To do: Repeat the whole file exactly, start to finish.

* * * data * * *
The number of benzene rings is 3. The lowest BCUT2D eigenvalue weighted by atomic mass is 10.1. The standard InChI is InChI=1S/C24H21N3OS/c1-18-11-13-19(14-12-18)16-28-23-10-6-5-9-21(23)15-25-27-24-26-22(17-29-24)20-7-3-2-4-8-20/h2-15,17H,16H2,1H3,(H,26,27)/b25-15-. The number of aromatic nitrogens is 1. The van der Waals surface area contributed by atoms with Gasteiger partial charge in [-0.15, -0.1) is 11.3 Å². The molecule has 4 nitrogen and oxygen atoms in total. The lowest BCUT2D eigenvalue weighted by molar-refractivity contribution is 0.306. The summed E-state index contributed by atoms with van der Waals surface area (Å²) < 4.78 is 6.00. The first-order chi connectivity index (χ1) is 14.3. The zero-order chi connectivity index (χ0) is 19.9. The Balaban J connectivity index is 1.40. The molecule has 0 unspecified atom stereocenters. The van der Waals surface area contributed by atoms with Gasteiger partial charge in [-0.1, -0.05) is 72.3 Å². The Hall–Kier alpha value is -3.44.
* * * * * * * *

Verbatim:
The number of benzene rings is 3. The lowest BCUT2D eigenvalue weighted by atomic mass is 10.1. The standard InChI is InChI=1S/C24H21N3OS/c1-18-11-13-19(14-12-18)16-28-23-10-6-5-9-21(23)15-25-27-24-26-22(17-29-24)20-7-3-2-4-8-20/h2-15,17H,16H2,1H3,(H,26,27)/b25-15-. The number of aromatic nitrogens is 1. The van der Waals surface area contributed by atoms with Gasteiger partial charge in [-0.15, -0.1) is 11.3 Å². The molecule has 4 nitrogen and oxygen atoms in total. The lowest BCUT2D eigenvalue weighted by molar-refractivity contribution is 0.306. The summed E-state index contributed by atoms with van der Waals surface area (Å²) < 4.78 is 6.00. The first-order chi connectivity index (χ1) is 14.3. The zero-order chi connectivity index (χ0) is 19.9. The Balaban J connectivity index is 1.40. The molecule has 0 unspecified atom stereocenters. The van der Waals surface area contributed by atoms with Gasteiger partial charge in [-0.1, -0.05) is 72.3 Å². The Hall–Kier alpha value is -3.44.